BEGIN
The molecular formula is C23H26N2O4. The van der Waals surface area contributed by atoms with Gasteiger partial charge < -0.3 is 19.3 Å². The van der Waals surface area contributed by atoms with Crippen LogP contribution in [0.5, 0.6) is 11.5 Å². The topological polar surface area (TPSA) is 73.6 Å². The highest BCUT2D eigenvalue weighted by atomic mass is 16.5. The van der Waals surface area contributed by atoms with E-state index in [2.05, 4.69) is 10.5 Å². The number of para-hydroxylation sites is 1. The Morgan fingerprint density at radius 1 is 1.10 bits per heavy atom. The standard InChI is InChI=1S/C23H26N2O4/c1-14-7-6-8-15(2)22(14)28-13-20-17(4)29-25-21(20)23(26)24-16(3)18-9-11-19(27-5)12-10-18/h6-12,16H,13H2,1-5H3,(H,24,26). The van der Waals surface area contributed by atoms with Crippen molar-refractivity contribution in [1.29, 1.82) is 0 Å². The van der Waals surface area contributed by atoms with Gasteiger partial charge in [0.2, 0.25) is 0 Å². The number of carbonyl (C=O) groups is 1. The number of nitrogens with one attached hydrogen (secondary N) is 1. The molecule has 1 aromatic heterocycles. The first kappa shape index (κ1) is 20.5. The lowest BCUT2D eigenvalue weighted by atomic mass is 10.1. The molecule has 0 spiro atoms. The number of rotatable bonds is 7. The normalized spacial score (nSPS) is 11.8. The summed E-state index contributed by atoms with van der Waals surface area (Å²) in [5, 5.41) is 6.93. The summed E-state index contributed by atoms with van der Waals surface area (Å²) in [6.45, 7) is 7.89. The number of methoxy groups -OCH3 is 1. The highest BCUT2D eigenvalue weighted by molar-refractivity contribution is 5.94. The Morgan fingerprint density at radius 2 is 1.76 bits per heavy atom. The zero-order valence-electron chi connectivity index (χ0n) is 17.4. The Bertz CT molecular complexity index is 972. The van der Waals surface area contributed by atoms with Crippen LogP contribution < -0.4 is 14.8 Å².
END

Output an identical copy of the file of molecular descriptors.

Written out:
The molecular formula is C23H26N2O4. The van der Waals surface area contributed by atoms with Gasteiger partial charge < -0.3 is 19.3 Å². The van der Waals surface area contributed by atoms with Crippen LogP contribution in [0.5, 0.6) is 11.5 Å². The topological polar surface area (TPSA) is 73.6 Å². The highest BCUT2D eigenvalue weighted by atomic mass is 16.5. The van der Waals surface area contributed by atoms with E-state index in [2.05, 4.69) is 10.5 Å². The number of para-hydroxylation sites is 1. The Morgan fingerprint density at radius 1 is 1.10 bits per heavy atom. The standard InChI is InChI=1S/C23H26N2O4/c1-14-7-6-8-15(2)22(14)28-13-20-17(4)29-25-21(20)23(26)24-16(3)18-9-11-19(27-5)12-10-18/h6-12,16H,13H2,1-5H3,(H,24,26). The van der Waals surface area contributed by atoms with Crippen molar-refractivity contribution in [1.29, 1.82) is 0 Å². The van der Waals surface area contributed by atoms with Gasteiger partial charge in [0.2, 0.25) is 0 Å². The number of carbonyl (C=O) groups is 1. The number of nitrogens with one attached hydrogen (secondary N) is 1. The molecule has 1 aromatic heterocycles. The first kappa shape index (κ1) is 20.5. The lowest BCUT2D eigenvalue weighted by atomic mass is 10.1. The molecule has 0 spiro atoms. The number of rotatable bonds is 7. The normalized spacial score (nSPS) is 11.8. The summed E-state index contributed by atoms with van der Waals surface area (Å²) in [5, 5.41) is 6.93. The summed E-state index contributed by atoms with van der Waals surface area (Å²) in [6.45, 7) is 7.89. The number of methoxy groups -OCH3 is 1. The highest BCUT2D eigenvalue weighted by molar-refractivity contribution is 5.94. The Morgan fingerprint density at radius 2 is 1.76 bits per heavy atom. The zero-order valence-electron chi connectivity index (χ0n) is 17.4. The Bertz CT molecular complexity index is 972. The van der Waals surface area contributed by atoms with Crippen LogP contribution < -0.4 is 14.8 Å².